To prevent an initial transfer of all the virtual machine data over the network (WAN), which will take time and consumes bandwidth, a copy of the virtual machine can be loaded on external media. Then it can be shipped to the recovery datacenter, copied to the Replica server and replication can be started.

During configuration of the replication it is possible to select individual virtual disk files for replication. So a virtual disk holding just the page file is left out of the replication cycle.

Hyper-V Replica allows to store multiple recovery points. This allows to restore to various points in time if for instance the most recent recovery point became corrupted. A maximum of 15 recovery points can be configured.

Failover

  • Planned Failover. VMs are shutdown nicely in the protected site and started in the recovery site. Usefull for downtime avoidance for example when a hurricane is approaching or planned maintenance on a major component in the datacenter
  • Test Failover. Usefull for testing the disaster recovery procedure while VMs in protected site are running.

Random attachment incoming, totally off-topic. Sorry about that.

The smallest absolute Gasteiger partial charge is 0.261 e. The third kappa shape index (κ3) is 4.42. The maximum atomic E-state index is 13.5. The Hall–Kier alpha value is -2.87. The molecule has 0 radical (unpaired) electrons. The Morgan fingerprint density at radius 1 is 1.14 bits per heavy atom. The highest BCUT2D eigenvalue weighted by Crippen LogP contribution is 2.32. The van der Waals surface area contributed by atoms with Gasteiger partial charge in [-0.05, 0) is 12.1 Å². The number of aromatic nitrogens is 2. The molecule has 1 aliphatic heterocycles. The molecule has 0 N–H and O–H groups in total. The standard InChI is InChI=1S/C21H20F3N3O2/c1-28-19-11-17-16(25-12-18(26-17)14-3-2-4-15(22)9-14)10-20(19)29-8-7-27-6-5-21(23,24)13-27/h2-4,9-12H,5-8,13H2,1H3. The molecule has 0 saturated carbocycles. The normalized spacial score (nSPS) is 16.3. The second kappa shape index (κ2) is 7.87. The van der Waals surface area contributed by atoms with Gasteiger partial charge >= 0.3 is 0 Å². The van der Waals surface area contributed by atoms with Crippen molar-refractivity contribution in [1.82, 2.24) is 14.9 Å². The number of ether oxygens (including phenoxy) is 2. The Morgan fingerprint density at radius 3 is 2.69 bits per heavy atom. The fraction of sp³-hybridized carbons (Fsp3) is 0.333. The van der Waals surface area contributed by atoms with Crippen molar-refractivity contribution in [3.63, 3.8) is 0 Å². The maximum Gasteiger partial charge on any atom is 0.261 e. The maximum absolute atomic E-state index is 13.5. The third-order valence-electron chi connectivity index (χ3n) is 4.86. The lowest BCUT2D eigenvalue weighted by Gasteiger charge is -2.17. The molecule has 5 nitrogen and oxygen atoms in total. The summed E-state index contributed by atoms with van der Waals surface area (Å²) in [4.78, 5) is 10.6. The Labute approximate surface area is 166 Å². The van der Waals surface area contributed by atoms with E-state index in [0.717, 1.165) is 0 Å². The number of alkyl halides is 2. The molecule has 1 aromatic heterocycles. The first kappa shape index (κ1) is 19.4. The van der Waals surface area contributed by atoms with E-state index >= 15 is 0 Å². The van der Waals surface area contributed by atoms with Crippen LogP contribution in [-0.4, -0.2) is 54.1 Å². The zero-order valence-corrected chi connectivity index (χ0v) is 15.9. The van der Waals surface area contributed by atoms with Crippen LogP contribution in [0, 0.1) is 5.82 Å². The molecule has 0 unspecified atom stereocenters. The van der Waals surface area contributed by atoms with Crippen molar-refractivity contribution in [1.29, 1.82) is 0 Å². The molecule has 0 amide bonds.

• Failover. Protected site is unexpectedly lost because of a fire/earthquake/power outage/hard or software fault etc.  VMs needs to be restarted in the recovery site.

If the recovery site uses a different IP-subnet than the protected site Hyper-V Replica is able to inject the new IP-configuration into the VM. This IP-configuration has been configured by the admin during setup of the replication.

Non-disruptive failover testing
Failover can be tested without disturbing the production VMs.

Orchestration
Hyper-V Replica does not have a workflow or runbook which enables an automated, controlled start of VM in case of a failover. When a disaster has happened, the IT-deparment will need to start all VM’s manually in the recovery site. As Hyper-V Replica is targeted at small organizations this should be no problem. Using PowerShell actions can be orchestrated and automated.

Failback
When the issue causing the failover has been solved you want to move the VMs from the recovery site back to the protected site. This is an easy operation for Hyper-V Replica. Just a few mouseclicks.

Application consistent
Replication of data is not enough. What is important is : can the replicated data be used? Is is consistent, will a database start after a failover? Hyper-V Replica uses VSS snapshots which makes sure databases supporting VSS are put in a consistent state when replication is done.

Extensions
Hyper-V Replica can be extended with functionality by using PowerShell scripts.

Recovery infrastructure